The Texas House Passed House Bill 3. Now What?
Posted on 04/04/2019

What is House Bill 3?
House Bill 3 is the major school finance legislation in the Texas House. It was approved with an overwhelming vote of the House on April 3. The bill would put $9 billion in additional state funding into the public education system. It would increase the basic unit of funding that schools receive for every student, it would revise the formulas that determine how much money schools receive, and it would provide funding for school districts to lower tax rates by 4 cents per $100 of valuation.

Now that the House has passed the bill, what happens next?
The Texas Senate is expected to debate school finance legislation in the coming weeks. If the Senate passes a different version than the House plan, the House can either approve what the Senate passed, or a small group of members from the House and Senate can start meeting to write a final version of the bill. That final version would then again go before the full House and Senate, and it would ultimately need to be signed into law by the Governor.

How would the bill affect GCISD?
The version of the bill that came before the Texas House on Wednesday would increase funding in GCISD by roughly $400 per student, or about $5 million districtwide, as compared to what the district would receive under current law in 2020, according to the Legislative Budget Board.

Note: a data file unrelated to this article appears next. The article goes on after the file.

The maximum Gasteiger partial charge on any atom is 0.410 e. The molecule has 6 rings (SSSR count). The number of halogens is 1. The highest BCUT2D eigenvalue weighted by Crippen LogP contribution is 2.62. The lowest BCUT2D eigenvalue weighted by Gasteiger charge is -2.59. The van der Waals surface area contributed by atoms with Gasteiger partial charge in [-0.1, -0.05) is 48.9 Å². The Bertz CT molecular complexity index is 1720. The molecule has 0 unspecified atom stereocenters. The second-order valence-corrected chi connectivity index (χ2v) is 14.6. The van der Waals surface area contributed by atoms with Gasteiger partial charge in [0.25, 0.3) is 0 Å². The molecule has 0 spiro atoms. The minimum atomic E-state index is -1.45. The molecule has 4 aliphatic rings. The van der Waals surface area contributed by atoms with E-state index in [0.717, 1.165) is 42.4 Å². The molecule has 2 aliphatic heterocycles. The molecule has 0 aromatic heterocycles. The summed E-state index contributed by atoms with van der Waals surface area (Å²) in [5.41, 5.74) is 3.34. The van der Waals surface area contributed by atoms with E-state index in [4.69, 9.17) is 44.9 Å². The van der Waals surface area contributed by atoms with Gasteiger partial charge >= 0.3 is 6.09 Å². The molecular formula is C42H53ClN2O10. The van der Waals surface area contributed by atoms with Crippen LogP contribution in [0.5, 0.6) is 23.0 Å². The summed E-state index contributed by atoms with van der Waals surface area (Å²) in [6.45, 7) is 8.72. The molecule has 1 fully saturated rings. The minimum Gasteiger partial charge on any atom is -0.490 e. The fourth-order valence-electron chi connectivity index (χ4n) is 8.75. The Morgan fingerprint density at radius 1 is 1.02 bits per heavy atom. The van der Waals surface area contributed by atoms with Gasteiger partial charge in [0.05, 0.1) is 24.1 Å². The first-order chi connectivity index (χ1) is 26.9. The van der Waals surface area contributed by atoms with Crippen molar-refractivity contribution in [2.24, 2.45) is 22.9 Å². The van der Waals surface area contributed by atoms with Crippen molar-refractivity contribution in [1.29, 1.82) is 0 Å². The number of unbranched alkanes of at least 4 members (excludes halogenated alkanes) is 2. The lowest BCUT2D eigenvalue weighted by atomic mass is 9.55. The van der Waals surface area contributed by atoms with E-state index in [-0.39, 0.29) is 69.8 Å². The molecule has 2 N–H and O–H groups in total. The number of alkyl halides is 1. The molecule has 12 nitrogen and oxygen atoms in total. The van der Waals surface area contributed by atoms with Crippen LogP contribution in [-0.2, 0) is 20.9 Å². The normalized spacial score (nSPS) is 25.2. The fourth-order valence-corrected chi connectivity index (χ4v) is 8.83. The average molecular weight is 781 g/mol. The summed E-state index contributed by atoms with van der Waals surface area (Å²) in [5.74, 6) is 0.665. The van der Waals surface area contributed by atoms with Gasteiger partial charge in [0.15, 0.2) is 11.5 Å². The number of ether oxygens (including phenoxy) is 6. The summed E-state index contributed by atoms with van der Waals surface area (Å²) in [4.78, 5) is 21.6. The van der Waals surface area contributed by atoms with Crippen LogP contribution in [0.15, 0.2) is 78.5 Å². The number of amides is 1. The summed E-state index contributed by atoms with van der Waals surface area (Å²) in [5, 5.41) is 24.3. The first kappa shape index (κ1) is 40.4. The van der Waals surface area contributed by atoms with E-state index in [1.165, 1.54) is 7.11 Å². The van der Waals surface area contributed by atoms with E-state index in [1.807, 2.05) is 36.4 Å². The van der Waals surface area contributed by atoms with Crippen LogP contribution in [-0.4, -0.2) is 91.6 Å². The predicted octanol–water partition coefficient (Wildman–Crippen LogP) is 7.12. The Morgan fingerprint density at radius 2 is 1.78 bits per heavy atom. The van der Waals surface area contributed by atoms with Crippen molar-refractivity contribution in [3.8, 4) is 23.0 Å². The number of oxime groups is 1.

The bill would also reduce the amount of money that the state takes away from GCISD taxpayers through Robin Hood by about $16 million. This will keep local tax dollars in our community. But it’s important to remember that this bill is just one step in the process. The ultimate amount of funding available for education in our district will be determined by a variety of factors, including the final school finance bill and decisions made by our Board of Trustees.

Why is it that our Robin Hood payments might decrease after years of increases?
House Bill 3 would provide the most substantial increase in state funding for education in many years. For years, property values in our community and elsewhere have increased, and the state has absorbed most of the additional money you’ve been paying due to rising values. In fact, the state has been penalizing districts that lower their tax rates when property values go up. The state has been using higher property tax payments to replace state dollars in the education system. The shortage of state funding has caused Robin Hood payments in GCISD to grow substantially.

House Bill 3 would reverse that trend by actually putting more state dollars (revenue from state sales taxes, for example) into public education, which decreases the need for local property taxpayers to contribute so much. And when more of the cost is paid with state revenue instead of local school property taxes, there is less of a need for the state to take money out of GCISD for Robin Hood.

Why doesn’t the bill abolish Robin Hood altogether?
Abolishing Robin Hood altogether would require the state to spend many billions more than even House Bill 3 contains for education. Otherwise, the school finance system would be vulnerable to a court challenge saying it does not provide equitable education funding as required by the Texas Constitution.

How would House Bill 3 affect teacher pay?
An amendment added to the bill says at least 25 percent of the money districts receive due to the increase in the Basic Allotment (the core unit of per-student funding that the state distributes to school districts) must go toward increasing salaries and wages of full-time employees, including teachers. The bill would give local school boards discretion over how to distribute those dollars.